Amsterdam’s Schoonschip is home to 105 residents who live in 46 homes on 30 water plots.
All homes have green roofs which help in collecting rainwater. The water is pre-heated by the sun by circulating water through solar collectors. Only rainwater is used for the flushing of the toilet.
Solar panels are connected to a smart grid where residents can trade energy, submersed heat exchangers for heating and cooling. The water treatment technologies are used to recollect energy and nutrients from wastewater.
In this floating village, residents have agreed to renounce their cars and instead share electric cars.
According to space&matter, living on water offers a great solution for places where climate change and a rise in sea levels rise are a looming hazard.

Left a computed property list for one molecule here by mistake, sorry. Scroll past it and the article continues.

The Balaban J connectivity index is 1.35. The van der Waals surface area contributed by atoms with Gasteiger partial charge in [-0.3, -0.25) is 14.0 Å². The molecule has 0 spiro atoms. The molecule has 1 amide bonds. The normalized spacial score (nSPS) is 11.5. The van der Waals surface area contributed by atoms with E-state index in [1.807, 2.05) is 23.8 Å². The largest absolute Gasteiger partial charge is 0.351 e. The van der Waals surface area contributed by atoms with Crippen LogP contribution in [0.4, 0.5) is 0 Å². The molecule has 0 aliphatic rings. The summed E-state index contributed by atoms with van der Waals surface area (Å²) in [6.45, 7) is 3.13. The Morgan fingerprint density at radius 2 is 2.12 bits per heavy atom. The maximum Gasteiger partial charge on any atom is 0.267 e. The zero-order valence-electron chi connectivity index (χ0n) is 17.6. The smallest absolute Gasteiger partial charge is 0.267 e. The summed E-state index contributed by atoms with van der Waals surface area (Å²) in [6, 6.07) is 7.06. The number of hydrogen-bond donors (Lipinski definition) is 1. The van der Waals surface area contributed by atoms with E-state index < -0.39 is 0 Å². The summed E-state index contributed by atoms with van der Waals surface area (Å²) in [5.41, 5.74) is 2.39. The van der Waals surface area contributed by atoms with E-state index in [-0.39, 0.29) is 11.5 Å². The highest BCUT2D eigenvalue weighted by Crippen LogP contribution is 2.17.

Floating communities is nit a new concept, it has been around for generations in some parts of the world. For example, the Bajau people of Southeast Asia, live on small houseboats off the coasts of Indonesia, Malaysia, and the Philippines. In Cambodia, the Tonle Sap lake houses hundreds of floating villages.
In recent times, interest in water living has grown as the world seeks solutions to the twin pressures of population density and rising sea levels.
On the other hand, there are other cities which are looking underground to find a solution. For example, Finland’s capital Helsinki has created a host of underground facilities including sports venues and an emergency shelter, and Montreal in Canada has an ‘underground city’ including shops and hotels beneath its streets.
The UN-Habitat estimated that by 2030, three billion people, about 40% of the world’s population, will need access to adequate housing.
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